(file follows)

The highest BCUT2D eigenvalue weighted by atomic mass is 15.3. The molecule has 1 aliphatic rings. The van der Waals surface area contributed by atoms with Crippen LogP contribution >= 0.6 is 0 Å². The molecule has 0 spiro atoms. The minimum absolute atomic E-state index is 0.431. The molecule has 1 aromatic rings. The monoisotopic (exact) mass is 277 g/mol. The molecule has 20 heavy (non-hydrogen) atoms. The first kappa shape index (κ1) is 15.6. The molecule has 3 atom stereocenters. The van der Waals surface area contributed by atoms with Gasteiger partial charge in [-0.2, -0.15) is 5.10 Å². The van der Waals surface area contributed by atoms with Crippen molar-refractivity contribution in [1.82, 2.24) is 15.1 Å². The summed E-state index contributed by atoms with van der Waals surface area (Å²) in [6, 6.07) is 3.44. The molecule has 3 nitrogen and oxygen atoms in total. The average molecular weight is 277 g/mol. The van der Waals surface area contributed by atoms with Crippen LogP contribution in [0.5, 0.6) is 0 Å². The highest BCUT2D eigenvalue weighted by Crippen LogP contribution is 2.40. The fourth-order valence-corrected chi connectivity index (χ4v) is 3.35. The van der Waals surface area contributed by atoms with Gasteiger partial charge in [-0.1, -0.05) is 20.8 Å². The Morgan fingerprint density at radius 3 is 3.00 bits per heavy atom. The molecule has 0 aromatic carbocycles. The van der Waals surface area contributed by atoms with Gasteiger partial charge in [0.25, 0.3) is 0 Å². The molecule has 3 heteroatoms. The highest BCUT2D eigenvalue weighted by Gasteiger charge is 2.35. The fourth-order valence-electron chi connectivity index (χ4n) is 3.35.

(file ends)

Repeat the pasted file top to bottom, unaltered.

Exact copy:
The highest BCUT2D eigenvalue weighted by atomic mass is 15.3. The molecule has 1 aliphatic rings. The van der Waals surface area contributed by atoms with Crippen LogP contribution >= 0.6 is 0 Å². The molecule has 0 spiro atoms. The minimum absolute atomic E-state index is 0.431. The molecule has 1 aromatic rings. The monoisotopic (exact) mass is 277 g/mol. The molecule has 20 heavy (non-hydrogen) atoms. The first kappa shape index (κ1) is 15.6. The molecule has 3 atom stereocenters. The van der Waals surface area contributed by atoms with Gasteiger partial charge in [-0.2, -0.15) is 5.10 Å². The van der Waals surface area contributed by atoms with Crippen molar-refractivity contribution in [1.82, 2.24) is 15.1 Å². The summed E-state index contributed by atoms with van der Waals surface area (Å²) in [6, 6.07) is 3.44. The molecule has 3 nitrogen and oxygen atoms in total. The average molecular weight is 277 g/mol. The van der Waals surface area contributed by atoms with Crippen LogP contribution in [0.5, 0.6) is 0 Å². The highest BCUT2D eigenvalue weighted by Crippen LogP contribution is 2.40. The fourth-order valence-corrected chi connectivity index (χ4v) is 3.35. The van der Waals surface area contributed by atoms with Gasteiger partial charge in [-0.1, -0.05) is 20.8 Å². The Morgan fingerprint density at radius 3 is 3.00 bits per heavy atom. The molecule has 0 aromatic carbocycles. The van der Waals surface area contributed by atoms with Gasteiger partial charge in [0.25, 0.3) is 0 Å². The molecule has 3 heteroatoms. The highest BCUT2D eigenvalue weighted by Gasteiger charge is 2.35. The fourth-order valence-electron chi connectivity index (χ4n) is 3.35.